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Foxp3 Mediates Immune Tolerance of Thymic Treg Cells through IL-2

Regulatory T (Treg) cells play an important role in the establishment and maintenance of immune tolerance. Most Treg Cells express CD25 molecule, which has a high affinity with IL-2. After activation of CD25, it signals by inducing the activation of transcription factor STAT5. IL-2 plays a central role in many aspects of Treg cell biology.

In addition to TCR signaling, IL-2 – STAT5 is also required to induce Foxp3 expression in Treg cells. Foxp3 is a transcription factor marker of Treg. Its continuous expression in differentiated Treg cells is necessary for the stability and function of Treg cell lineage. In addition, IL-2R signaling supports the persistence and immunosuppressive ability of mature Treg cells.

Previous studies have shown that the differentiation of Treg cells needs a “two-step” model, in which the relatively strong TCR stimulation induces the expression of CD25 in the precursor cells, so as to make them accept the subsequent IL-2 stimulation, and finally induce the expression of Foxp3. Consistent with this model, IL-2 produced by self-reactive CD4SP thymocytes can limit the differentiation of Treg cells in the thymus.

The fact that IL-2 – STAT5 signal induces and maintains Foxp3 expression indicates that this pathway directly acts on the FOXP3 gene. However, in view of the pleiotropic transcription of the IL-2 signal on hundreds of targets, it is still unclear to what extent the IL-2 – STAT5 pathway directly affects the FOXP3 gene, thereby affecting Treg expression. Previous studies have revealed that the intron enhancer element in CNS2 (conserved non-coding sequence 2) of FOXP3 gene cluster can bind to STAT5, which is a necessary condition for maintaining Foxp3 expression in mature Treg cells, but its induction is not necessary. Therefore, IL-2 – STAT5 signaling must induce Foxp3 expression in Treg precursor cells before DNA demethylation activates CNS2.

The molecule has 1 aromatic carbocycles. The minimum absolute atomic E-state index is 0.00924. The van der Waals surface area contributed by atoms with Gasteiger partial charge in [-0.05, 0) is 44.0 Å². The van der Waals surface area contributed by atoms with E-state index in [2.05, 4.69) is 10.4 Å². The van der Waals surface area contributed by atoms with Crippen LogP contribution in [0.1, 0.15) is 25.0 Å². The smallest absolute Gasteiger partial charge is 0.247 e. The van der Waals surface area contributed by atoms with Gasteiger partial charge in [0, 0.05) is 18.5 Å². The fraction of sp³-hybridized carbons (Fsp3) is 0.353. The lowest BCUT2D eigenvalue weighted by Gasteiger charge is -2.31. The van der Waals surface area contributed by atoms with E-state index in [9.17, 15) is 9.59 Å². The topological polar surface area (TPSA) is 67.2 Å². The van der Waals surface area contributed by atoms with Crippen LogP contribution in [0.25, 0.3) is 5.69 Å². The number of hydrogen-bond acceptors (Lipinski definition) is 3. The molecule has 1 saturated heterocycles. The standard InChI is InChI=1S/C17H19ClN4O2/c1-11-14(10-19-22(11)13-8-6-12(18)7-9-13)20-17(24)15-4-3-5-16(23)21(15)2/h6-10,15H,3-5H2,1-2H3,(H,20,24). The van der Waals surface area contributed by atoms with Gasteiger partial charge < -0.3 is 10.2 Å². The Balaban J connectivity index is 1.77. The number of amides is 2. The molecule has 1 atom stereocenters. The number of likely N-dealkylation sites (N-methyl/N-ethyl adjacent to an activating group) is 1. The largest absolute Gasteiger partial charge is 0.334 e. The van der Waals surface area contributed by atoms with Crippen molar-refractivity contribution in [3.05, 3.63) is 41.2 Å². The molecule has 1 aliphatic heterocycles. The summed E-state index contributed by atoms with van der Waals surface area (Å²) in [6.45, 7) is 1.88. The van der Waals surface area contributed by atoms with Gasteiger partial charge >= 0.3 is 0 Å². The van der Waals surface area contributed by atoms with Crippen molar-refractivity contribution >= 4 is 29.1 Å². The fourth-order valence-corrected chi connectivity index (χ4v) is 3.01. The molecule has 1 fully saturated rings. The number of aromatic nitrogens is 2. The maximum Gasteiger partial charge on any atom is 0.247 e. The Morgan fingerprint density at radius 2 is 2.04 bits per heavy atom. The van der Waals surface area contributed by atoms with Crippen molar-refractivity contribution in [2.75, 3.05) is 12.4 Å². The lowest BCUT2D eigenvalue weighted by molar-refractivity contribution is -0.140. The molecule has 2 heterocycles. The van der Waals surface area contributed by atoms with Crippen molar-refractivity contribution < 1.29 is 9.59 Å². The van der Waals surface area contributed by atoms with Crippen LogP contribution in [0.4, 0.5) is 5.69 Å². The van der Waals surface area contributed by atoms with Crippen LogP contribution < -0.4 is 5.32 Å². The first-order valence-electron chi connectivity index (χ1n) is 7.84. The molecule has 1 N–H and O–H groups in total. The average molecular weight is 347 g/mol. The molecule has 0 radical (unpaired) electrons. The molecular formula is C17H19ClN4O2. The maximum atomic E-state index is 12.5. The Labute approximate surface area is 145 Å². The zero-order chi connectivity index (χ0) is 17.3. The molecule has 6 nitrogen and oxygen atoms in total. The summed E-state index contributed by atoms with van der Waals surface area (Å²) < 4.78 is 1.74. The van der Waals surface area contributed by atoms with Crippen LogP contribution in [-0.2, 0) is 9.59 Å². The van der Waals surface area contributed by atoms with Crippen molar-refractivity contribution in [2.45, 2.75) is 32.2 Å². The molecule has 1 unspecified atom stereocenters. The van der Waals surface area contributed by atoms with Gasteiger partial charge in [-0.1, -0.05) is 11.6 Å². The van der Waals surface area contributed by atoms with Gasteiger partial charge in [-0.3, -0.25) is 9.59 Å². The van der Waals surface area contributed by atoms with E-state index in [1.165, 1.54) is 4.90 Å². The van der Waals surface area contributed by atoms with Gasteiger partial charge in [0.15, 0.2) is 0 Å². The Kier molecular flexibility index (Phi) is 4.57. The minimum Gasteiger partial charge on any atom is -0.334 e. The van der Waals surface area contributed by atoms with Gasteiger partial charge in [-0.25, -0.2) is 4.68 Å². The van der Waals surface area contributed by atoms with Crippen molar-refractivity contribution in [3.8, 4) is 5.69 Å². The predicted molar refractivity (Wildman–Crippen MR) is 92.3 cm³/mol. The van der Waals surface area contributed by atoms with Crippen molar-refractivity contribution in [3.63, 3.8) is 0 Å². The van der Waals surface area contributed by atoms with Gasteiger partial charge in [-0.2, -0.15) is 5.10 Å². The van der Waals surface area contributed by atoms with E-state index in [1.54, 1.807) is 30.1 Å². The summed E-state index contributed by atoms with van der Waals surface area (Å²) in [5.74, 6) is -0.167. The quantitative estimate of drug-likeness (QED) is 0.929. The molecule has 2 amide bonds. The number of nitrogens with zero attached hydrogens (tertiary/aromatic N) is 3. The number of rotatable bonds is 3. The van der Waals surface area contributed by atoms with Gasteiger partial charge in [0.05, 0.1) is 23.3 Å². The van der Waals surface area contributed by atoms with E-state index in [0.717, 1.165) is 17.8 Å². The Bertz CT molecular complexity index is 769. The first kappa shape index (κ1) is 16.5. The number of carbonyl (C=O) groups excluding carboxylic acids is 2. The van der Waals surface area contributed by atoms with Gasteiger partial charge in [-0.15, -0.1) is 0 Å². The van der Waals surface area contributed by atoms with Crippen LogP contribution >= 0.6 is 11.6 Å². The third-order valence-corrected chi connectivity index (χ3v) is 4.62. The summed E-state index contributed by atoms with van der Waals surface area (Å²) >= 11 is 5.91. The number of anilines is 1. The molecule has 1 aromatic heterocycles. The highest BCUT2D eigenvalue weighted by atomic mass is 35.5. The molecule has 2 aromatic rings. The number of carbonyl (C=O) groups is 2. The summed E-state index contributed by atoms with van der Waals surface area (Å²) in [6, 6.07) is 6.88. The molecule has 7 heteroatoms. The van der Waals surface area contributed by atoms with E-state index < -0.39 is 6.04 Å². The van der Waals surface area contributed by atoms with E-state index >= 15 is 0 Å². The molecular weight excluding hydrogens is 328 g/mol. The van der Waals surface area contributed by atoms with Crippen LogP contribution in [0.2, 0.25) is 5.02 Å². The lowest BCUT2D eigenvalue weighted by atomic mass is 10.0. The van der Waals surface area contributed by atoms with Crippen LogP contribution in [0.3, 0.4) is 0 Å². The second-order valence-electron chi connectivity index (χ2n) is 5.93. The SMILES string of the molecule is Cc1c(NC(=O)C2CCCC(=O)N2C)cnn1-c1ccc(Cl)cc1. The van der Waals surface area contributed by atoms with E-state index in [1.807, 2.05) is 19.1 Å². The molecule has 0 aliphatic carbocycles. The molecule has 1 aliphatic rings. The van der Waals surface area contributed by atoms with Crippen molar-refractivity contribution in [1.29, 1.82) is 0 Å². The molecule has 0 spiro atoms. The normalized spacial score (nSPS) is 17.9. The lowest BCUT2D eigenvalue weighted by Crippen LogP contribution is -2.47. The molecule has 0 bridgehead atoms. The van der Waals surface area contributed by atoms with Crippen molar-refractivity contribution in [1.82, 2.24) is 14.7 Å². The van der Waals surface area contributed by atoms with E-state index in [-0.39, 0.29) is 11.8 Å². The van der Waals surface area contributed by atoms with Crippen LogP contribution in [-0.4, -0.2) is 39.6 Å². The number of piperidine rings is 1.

In a recent study, the Yongqing Feng team from St. Jude Children’s hospital identified STAT5 binding enhancers and explored their biological functions. The results were published in Immunology.

In fact, this conserved regulatory element basically overlaps with the previously identified SATB1 (CNS0) and MLL4 binding sites (– 8.5kb MLL4). Although the role of SATB1 in the differentiation of thymic Treg cells has been demonstrated, the importance of SATB1 binding to this region has not been verified. Given the genome-wide binding of SATB1, it is not clear which Foxp3 enhancer explains the function of SATB1. Similarly, the binding of MLL4 to this region has been shown to promote the polarization of Treg cells in vitro, but its role in vivo is still unclear.

Using the mouse genetic model, we observed that the deletion of CNS0 resulted in the selective damage of thymic Treg cells and the decrease of peripheral Treg cells, which was most obvious in the perinatal period. With the increase of age, this defect can be alleviated, which may be due to the expansion of peripheral Treg cells. Although the deletion of this enhancer will lead to a sustained slight increase in immunity without significant autoimmunity, it will significantly enhance autoimmunity when it is co-existing with AIRE deficiency. The results show that this IL-2 – STAT5 response element can ensure the strong differentiation of Treg cells in the early postnatal period, and can achieve the maximum remission of autoimmune diseases by cooperating with other tolerance mechanisms.


Stanislav Dikiy, Jun Li, Lu Bai. et al., A distal Foxp3 enhancer enables interleukin-2 dependent thymic Treg cell lineage commitment for robust immune tolerance. Immunity (2021). DOI:

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Foxp3 Mediates Immune Tolerance of Thymic Treg Cells through IL-2


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